MEPs insist on glyphosate ban after 2022 following 5 year licence renewal
Glyphosate was awarded a five year licence renewal by the EU on November 27; now MEPs are insisting the herbicide be banned after 2022 which could lead to a major shift in agricultural processes.
29 November 2017 | 0
MEPs insist that glyphosate, a potentially carcinogenic substance be banned after 2022, after member states on November 27 granted a licence for use of the herbicide for the next five years.
18 countries had backed the proposal to allow use of the herbicide for the next five years, with nine voting against and one abstaining.
Glyphosate is the world’s most widely and heavily applied weed-killer; however there are long-standing concerns about how it might affect people’s health.
Glyphosate came under scrutiny after the World Health Organisation said the weed killer is “probably carcinogenic” but the EU Food Safety Watchdog has deemed glyphosate safe for public use.
In October 2017, MEPs demanded a full ban on glyphosate-based herbicides by December 2022 and immediate restrictions on the use of the substance.
In 2016 the European Commission originally proposed to reauthorise the use of glyphosate for the next 15 years. Due to the reluctance of some countries, it was forced to reduce this period first to ten years and then to five in order to find the required majority of member states to support the herbicide’s renewal.
Czech S&D member Pavel Poc, one of the MEPs responsible for drafting the resolution calling for a ban, said: “I would like the Commission to look at the adverse effects of the compound which were not assessed until now.”
European campaign to ban glyphosates
MEPs’ concerns about glyphosates’ potential health impact are shared by many people all over Europe. A European citizens’ initiative collected 1.3 million signatures to ask for a ban glyphosate and protect people and the environment from toxic pesticides.
Parliament organised a hearing with them on November 20 to find out more about the initiative. Franziska Achterberg, representing the organisers of the initiative, told MEPs: “Glyphosate causes disastrous environmental impacts; it is designed to kill plants indiscriminately. It is the ultimate killer machine in the words of its producers.”
In March 2015, the International Agency for Research on Cancer (IARC) classified glyphosate as probably carcinogenic to humans, an assessment not shared by the European Food Safety Authority (EFSA) and the European Chemicals Agency (ECHA).
A number of MEPs asked the organisers of the citizens’ initiative why they did not have faith in the assessments by the EU agencies. Achterberg replied that their risk assessment relied heavily on industry-sponsored reviews.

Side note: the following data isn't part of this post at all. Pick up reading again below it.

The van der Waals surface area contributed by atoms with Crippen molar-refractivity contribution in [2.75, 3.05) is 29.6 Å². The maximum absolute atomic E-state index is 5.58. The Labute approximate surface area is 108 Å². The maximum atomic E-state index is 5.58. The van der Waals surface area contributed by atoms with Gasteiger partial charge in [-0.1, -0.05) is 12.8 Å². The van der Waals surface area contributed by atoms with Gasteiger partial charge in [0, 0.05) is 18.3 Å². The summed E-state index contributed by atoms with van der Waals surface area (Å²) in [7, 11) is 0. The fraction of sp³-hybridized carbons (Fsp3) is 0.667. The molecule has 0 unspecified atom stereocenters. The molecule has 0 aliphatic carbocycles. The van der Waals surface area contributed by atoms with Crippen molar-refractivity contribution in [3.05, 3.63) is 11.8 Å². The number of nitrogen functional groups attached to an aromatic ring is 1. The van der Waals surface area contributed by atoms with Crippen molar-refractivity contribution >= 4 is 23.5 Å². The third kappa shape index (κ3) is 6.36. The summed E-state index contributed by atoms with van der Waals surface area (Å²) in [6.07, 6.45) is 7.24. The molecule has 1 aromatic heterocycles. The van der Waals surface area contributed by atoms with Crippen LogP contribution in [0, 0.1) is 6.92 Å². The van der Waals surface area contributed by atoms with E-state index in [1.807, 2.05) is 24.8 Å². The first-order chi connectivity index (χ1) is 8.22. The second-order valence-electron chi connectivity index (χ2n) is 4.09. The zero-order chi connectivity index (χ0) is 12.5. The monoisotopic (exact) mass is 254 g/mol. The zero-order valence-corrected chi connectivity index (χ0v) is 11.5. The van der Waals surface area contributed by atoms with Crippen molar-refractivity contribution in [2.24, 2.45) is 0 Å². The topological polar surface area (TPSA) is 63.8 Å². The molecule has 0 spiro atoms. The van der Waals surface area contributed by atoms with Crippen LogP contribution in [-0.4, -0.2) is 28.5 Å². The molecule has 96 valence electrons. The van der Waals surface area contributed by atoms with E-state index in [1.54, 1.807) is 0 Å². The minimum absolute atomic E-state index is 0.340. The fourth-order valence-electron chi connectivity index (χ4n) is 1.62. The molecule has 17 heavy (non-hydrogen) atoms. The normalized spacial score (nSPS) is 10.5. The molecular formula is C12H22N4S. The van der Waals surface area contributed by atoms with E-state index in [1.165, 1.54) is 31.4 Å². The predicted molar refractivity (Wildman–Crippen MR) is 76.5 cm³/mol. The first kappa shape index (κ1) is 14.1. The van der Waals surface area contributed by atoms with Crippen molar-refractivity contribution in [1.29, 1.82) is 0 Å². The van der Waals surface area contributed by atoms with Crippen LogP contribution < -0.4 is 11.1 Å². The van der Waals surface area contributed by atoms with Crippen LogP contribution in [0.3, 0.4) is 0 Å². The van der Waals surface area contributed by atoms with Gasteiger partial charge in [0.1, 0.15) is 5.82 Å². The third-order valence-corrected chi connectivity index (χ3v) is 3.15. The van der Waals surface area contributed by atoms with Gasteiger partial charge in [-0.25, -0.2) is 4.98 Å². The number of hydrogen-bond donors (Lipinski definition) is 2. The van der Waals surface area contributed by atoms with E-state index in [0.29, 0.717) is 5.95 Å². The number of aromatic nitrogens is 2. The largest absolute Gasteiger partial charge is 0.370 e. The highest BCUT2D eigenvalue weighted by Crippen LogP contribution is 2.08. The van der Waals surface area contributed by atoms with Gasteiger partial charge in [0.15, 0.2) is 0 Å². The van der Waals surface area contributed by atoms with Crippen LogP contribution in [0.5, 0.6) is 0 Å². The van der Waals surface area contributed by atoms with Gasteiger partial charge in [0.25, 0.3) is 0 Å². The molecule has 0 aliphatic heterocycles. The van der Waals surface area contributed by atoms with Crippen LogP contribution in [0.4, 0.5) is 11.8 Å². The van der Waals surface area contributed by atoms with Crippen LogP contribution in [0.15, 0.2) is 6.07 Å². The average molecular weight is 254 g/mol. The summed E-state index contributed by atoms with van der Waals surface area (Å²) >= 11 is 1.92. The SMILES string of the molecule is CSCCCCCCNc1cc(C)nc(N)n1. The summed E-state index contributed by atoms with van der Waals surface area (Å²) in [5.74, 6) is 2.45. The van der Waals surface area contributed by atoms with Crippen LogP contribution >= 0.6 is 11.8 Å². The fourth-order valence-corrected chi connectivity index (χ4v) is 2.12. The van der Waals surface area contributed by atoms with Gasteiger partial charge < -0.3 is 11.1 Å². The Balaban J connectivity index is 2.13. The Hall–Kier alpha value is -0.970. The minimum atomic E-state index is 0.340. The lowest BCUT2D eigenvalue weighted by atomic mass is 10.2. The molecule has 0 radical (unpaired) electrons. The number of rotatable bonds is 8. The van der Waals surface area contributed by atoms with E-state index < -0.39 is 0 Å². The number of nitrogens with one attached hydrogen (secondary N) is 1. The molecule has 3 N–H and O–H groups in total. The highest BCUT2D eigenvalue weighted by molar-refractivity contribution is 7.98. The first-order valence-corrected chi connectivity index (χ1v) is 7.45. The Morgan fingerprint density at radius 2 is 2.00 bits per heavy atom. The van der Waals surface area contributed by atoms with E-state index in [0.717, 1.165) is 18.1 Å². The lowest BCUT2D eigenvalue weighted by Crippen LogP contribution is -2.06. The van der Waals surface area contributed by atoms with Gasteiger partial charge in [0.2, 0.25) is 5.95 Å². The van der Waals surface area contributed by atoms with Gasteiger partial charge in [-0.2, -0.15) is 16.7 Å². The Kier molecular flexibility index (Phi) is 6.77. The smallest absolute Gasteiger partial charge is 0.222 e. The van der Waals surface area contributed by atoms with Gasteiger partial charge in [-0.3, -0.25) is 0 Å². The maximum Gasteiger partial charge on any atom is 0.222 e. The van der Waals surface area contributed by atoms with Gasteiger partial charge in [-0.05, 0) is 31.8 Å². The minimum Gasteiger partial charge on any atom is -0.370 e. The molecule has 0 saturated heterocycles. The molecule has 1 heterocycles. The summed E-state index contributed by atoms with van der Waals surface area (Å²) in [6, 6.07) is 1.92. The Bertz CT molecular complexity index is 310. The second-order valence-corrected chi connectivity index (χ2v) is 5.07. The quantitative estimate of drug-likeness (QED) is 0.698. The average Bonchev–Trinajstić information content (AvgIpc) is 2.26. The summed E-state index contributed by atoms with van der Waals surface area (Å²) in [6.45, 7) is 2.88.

How safe is glyphosate produced by Monsanto?
After Monsato was accused of ghost-writing research on the safety of its flagship herbicide, representatives from the company were invited to the Parliament to explain themselves in a hearing organised by environmental and agricultural committees on 11 October.
“Documents clearly show a history of deception by Monsanto”, said Carey Gillam, an investigative journalist from US Right to Know, a non-governmental organisation focusing on food system issues. “Trying to influence policymakers, the firm has also set up networks of US and EU scientist to push for glyphosate while appearing independent” she warned.
The company’s representatives declined to appear before MEPs, saying that the hearing was not “an appropriate forum” to address the issue. The Parliament President and the political group leaders then banned Monsanto lobbyists from Parliament.
Monsato had been forced to disclose papers, internal emails and documents in US courts investigating links between glyphosate and blood cancer. In June 2017 MEPs said these had shed doubt on the credibility of a number of studies sponsored by the company.
The studies were part of the evidence used by the European Food Safety Authority (EFSA) and the European Chemicals Agency (ECHA) to evaluate the safety of glyphosate.
In 2016 German pharmaceuticals and pesticides company Bayer offered to buy US-based Monsanto for $66 billion. The deal is now under scrutiny by the Commission’s competition lawyers. The merger would create the world’s largest pesticides and seeds group in what is already a very concentrated industry.
Glyphosate is an active substance widely used in herbicides. Patented in the early 1970s, it was introduced to the consumer market in 1974 as a broad-spectrum herbicide and quickly became a best-seller. Since its patent expired in 2000, glyphosate has been marketed by various companies and several hundred plant protection products containing glyphosate are currently registered in Europe for use on crops.
Agriculture accounts for 76% of the use of glyphosate worldwide. It is also widely used in forestry, urban and garden applications. Its exposure is on the rise, owing to the increase in the total volume used.
People are exposed to glyphosate primarily by living near sprayed areas, through home use, and through diet. Glyphosate residues have been detected in water, soil, food and drinks and non-comestible goods, as well as in the human body.